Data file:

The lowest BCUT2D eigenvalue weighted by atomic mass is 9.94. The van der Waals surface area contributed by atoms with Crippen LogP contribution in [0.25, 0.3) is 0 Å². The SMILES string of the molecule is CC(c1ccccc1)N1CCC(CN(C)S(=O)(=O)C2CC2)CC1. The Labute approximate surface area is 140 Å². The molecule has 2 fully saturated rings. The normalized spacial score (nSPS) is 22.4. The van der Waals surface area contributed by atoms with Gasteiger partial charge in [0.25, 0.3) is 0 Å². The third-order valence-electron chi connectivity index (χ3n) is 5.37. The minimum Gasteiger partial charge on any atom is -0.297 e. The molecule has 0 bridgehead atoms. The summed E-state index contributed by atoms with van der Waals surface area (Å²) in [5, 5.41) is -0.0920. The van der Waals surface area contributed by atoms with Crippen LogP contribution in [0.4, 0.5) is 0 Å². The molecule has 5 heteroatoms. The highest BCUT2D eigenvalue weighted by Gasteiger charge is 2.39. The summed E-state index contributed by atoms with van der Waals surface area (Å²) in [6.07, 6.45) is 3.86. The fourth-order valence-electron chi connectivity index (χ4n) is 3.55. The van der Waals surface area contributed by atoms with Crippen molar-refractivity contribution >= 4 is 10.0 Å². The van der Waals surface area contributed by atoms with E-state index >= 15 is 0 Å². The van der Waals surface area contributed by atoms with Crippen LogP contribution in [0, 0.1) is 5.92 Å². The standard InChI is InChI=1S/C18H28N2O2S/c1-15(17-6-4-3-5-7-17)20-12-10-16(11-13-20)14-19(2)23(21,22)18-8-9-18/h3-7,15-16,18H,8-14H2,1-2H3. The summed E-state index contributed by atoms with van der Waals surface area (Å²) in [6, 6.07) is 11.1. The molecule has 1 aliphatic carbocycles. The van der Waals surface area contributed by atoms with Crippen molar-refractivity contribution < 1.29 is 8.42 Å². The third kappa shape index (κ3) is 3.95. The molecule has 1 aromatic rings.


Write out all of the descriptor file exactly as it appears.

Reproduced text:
The lowest BCUT2D eigenvalue weighted by atomic mass is 9.94. The van der Waals surface area contributed by atoms with Crippen LogP contribution in [0.25, 0.3) is 0 Å². The SMILES string of the molecule is CC(c1ccccc1)N1CCC(CN(C)S(=O)(=O)C2CC2)CC1. The Labute approximate surface area is 140 Å². The molecule has 2 fully saturated rings. The normalized spacial score (nSPS) is 22.4. The van der Waals surface area contributed by atoms with Gasteiger partial charge in [0.25, 0.3) is 0 Å². The third-order valence-electron chi connectivity index (χ3n) is 5.37. The minimum Gasteiger partial charge on any atom is -0.297 e. The molecule has 0 bridgehead atoms. The summed E-state index contributed by atoms with van der Waals surface area (Å²) in [5, 5.41) is -0.0920. The van der Waals surface area contributed by atoms with Crippen LogP contribution in [0.4, 0.5) is 0 Å². The molecule has 5 heteroatoms. The highest BCUT2D eigenvalue weighted by Gasteiger charge is 2.39. The summed E-state index contributed by atoms with van der Waals surface area (Å²) in [6.07, 6.45) is 3.86. The fourth-order valence-electron chi connectivity index (χ4n) is 3.55. The van der Waals surface area contributed by atoms with Crippen molar-refractivity contribution >= 4 is 10.0 Å². The van der Waals surface area contributed by atoms with E-state index >= 15 is 0 Å². The van der Waals surface area contributed by atoms with Crippen LogP contribution in [0, 0.1) is 5.92 Å². The standard InChI is InChI=1S/C18H28N2O2S/c1-15(17-6-4-3-5-7-17)20-12-10-16(11-13-20)14-19(2)23(21,22)18-8-9-18/h3-7,15-16,18H,8-14H2,1-2H3. The summed E-state index contributed by atoms with van der Waals surface area (Å²) in [6, 6.07) is 11.1. The molecule has 1 aliphatic carbocycles. The van der Waals surface area contributed by atoms with Crippen molar-refractivity contribution < 1.29 is 8.42 Å². The third kappa shape index (κ3) is 3.95. The molecule has 1 aromatic rings.